As in Indonesia, the most popular mode of transportation here is the motorbike. One of our guides told us that until about 20 years ago it was mostly bicycles, but you see fewer of those today. Some carry improbably large loads on a motorbike. We saw one fellow on a motorbike dragging a 20 foot bamboo ladder behind him. Some of these pictures are a little unfocused because taken from a moving van, but still worth seeing.
On the road to Hue we passed a fishing village and what appeared to be a Christian cemetery. The fishing village is probably Lang Co; if so, the large bridge in the background replaced one that was the first structure bombed by the Viet Minh in 1947. Many buildings in Vietnam had small shrines in front.
Our first stop was for a ride on a “dragon boat” on the Perfume River, which runs through Hue. We had read that this was very atmospheric, with lots of small fishing boats and locals transporting goods by boat, but almost the only boats we passed were other “dragon boats,” all of which said “Tourist” in large letters on the side. The people operating our boat were busily trying to sell souvenirs to the passengers. Maybe other parts of the river are more interesting, or maybe the river’s ambience has changed, but we found this a little disappointing.
Our boat trip ended at the Thien Mu Pagoda, which is a monastery. Built in 1601, this is the oldest pagoda in Hue. It features a 7 story octagonal tower visible from the river & a 2 ton bronze bell cast in 1710 which can be heard for miles.
We were able to go inside the temple of the pagoda & in the back was a large patio filled with bonsai trees. Thich Quang Duc, the Buddhist monk who immolated himself in Saigon in 1963 to protest the government’s repression of Buddhists, was a resident of this monastery & the car he drove to Saigon is on display here.
We had a delicious Vietnamese lunch at a good restaurant (we did not eat the squid). Outside a long tailed lizard stopped for a picture on his way down a tree.
After lunch we went to the main attraction, the Imperial City. This citadel was built at the beginning of the 19th century, & was the home of the emperor & his family for about 150 years (although beginning in 1885 the French were really in control). It was all but destroyed during the French & American wars after World War II & although restoration activities are ongoing only a few of the hundreds of buildings that were here are now intact. In particular, during the 1968 Tet Offensive, the Viet Cong occupied the citadel for almost a month & it was all but destroyed by American bombs & artillery. The citadel is surrounded by a wall more than 20 feet high & 60 feet thick, the front of which along the river is centered by Cot Co, a flag tower first built in 1807 that now sports the flag of Vietnam, a yellow star on a red background. There are gates through the wall near the end on either side of the flag tower. [Note: I (Rick) am finding it difficult to identify some of these pictures, so some of this may not be accurate]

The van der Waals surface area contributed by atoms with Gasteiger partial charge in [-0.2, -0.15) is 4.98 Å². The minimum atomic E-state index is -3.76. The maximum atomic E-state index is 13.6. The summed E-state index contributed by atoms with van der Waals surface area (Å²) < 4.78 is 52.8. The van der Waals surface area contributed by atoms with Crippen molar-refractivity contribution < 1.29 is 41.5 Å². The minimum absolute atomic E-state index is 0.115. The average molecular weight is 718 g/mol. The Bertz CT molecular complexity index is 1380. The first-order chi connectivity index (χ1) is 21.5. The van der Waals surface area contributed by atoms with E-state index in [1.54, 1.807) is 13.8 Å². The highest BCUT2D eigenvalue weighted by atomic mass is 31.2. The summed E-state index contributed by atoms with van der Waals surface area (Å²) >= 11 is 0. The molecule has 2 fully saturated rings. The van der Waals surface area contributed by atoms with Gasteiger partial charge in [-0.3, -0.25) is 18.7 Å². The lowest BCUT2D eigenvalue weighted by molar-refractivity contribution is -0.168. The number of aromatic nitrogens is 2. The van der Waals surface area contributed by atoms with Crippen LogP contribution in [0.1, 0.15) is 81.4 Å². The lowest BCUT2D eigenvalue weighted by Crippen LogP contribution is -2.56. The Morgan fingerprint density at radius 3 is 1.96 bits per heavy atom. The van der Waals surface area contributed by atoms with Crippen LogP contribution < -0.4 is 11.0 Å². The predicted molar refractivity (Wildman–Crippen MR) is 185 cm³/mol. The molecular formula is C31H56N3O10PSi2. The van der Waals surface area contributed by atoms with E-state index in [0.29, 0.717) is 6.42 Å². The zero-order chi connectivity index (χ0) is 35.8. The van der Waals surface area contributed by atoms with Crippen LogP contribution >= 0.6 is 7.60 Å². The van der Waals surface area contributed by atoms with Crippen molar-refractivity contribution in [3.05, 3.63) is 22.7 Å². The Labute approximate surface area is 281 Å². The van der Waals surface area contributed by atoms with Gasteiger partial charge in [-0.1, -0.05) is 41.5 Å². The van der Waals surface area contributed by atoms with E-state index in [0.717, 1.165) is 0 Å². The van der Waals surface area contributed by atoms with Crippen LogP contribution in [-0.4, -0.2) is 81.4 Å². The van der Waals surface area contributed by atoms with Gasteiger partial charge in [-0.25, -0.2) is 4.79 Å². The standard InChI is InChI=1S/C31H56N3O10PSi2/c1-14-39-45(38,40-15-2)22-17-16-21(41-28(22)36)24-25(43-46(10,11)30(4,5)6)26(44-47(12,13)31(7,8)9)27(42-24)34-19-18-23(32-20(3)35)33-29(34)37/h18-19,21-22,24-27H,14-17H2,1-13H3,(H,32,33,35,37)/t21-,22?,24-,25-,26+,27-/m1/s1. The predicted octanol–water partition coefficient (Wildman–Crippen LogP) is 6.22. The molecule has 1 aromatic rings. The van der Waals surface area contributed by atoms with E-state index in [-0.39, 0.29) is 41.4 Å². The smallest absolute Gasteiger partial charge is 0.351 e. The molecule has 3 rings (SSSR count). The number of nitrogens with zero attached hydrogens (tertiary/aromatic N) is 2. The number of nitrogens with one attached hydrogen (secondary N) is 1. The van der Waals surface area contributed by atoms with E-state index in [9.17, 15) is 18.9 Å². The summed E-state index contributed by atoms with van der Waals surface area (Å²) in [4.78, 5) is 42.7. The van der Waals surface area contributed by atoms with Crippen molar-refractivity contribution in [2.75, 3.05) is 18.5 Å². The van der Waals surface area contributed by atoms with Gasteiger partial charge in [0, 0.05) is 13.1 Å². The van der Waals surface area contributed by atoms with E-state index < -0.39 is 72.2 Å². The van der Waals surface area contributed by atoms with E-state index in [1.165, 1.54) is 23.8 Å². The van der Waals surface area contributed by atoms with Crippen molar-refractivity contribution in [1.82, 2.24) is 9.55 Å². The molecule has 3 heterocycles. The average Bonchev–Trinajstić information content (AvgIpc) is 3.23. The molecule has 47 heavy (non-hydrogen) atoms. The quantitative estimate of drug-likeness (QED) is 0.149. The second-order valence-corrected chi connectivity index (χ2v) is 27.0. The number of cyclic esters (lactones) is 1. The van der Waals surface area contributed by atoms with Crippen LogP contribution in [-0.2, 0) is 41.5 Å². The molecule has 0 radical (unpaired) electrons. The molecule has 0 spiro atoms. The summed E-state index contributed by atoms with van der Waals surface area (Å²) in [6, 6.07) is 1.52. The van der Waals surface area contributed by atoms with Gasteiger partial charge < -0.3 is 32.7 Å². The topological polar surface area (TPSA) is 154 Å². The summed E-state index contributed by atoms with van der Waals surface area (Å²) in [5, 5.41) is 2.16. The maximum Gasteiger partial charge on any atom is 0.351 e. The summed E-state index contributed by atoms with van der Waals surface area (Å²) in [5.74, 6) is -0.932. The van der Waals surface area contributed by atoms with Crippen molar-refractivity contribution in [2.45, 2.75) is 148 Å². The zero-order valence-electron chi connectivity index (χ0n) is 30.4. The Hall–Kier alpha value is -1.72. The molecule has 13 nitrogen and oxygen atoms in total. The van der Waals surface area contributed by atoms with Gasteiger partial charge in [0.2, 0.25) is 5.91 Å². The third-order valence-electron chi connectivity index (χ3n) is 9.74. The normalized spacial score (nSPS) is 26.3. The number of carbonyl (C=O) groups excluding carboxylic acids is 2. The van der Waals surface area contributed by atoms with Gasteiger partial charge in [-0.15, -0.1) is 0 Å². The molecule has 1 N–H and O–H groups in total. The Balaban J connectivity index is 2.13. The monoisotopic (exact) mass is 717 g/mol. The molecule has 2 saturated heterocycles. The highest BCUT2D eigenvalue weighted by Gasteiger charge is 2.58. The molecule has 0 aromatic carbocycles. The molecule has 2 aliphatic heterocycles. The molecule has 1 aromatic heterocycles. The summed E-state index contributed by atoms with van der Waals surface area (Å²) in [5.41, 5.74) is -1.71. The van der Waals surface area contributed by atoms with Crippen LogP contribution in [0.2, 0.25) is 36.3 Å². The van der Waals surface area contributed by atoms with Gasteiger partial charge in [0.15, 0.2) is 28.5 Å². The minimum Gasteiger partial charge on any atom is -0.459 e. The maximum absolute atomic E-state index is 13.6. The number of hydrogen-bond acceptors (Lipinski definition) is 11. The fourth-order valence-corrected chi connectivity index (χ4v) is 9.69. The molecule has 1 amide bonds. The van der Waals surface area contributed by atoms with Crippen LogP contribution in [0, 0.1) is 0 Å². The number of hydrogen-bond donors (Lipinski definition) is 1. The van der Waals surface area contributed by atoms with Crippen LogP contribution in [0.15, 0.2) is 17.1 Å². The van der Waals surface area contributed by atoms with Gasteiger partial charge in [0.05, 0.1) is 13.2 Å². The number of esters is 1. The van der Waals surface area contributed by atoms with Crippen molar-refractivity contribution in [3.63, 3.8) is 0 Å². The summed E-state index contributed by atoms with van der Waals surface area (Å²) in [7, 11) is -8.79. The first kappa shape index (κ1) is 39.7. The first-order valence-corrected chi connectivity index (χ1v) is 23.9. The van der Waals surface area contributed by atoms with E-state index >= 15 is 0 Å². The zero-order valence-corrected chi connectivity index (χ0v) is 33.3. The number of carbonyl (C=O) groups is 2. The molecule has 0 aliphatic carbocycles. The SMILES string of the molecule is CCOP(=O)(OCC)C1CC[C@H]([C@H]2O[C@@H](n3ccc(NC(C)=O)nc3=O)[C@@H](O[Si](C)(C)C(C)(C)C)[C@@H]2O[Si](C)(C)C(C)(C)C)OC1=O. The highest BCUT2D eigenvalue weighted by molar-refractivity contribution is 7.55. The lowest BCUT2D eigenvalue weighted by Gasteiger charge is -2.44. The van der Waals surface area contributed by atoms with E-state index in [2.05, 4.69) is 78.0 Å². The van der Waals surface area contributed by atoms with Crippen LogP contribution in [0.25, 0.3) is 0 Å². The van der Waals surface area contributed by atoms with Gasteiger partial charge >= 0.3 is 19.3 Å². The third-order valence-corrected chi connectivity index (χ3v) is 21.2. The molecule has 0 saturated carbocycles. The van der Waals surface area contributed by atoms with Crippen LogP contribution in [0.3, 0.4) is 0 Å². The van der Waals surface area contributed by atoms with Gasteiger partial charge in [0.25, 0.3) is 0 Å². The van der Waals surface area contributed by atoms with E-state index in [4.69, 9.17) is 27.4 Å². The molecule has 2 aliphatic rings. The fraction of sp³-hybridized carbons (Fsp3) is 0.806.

The Ngo Mon Gate, the inner gate to the compound, has on its top the Five Phoenix Watchtower, where the Emperor sat on state occasions. It has a bridge through a large pool that is full of large goldfish. There are five openings in the gate: the Emperor alone used the center one, the mandarins & the military used the openings flanking the Emperor’s, and the outer two openings were for elephants.
Walking inward from the Ngo Mon gate you come to the Thai Hoa Palace, originally built in 1805 & reconstructed in 1833, which was the Emperor’s throne room. His golden throne is on a fairly high platform, where he sat wearing a gold tunic & a crown with 9 dragons under a gilded canopy. This was the only major building in the Imperial City that was not damaged by bombs. Unfortunately, you cannot take photos inside, but it is nicely restored to its former glory.
Behind a high inner wall is the Forbidden Purple City. The Emperor was the only man allowed to enter this compound populated entirely by women; the death penalty awaited any other man who entered here. It originally had some 60 buildings erected over the first third of the 19th century but almost all were destroyed by bombing during the Tet offensive in 1968. Next to the wall to the Purple City are the two Halls of the Mandarins, where nobles & military officers would dress in ceremonial robes for official ceremonies.
Our last visit was to the Royal Theater. Originally built in 1826, this was a venue for opera. It was remodeled in the mid-20th century and restored at the end of the century. The Hue college of music was here from 1952 to 1990 and since its final restoration it has once again become a venue for traditional music performance. As you can see, it is quite beautiful on the inside, though fairly plain outside. After this visit we exited the Imperial City through another elaborate gate, which may be the Cua Hien Nhon (“Gate of Humanity”).
Our last stop in Hue was the Dong Ba market. As with most such markets there is a wide variety of goods for sale, mostly food but also clothing and other wares. There is also much bustle & confusion. We could only walk through, no time to shop here.
Leaving the market we began the long drive back to Hue. The traffic in this area is pretty bad & our driver put a lot of effort into his horn. Few usable pictures came from our trip in a moving van, so I will include here some of the flowers we saw this day. It was a long and tiring day, so we went to bed early to renew our energy for another full port day tomorrow.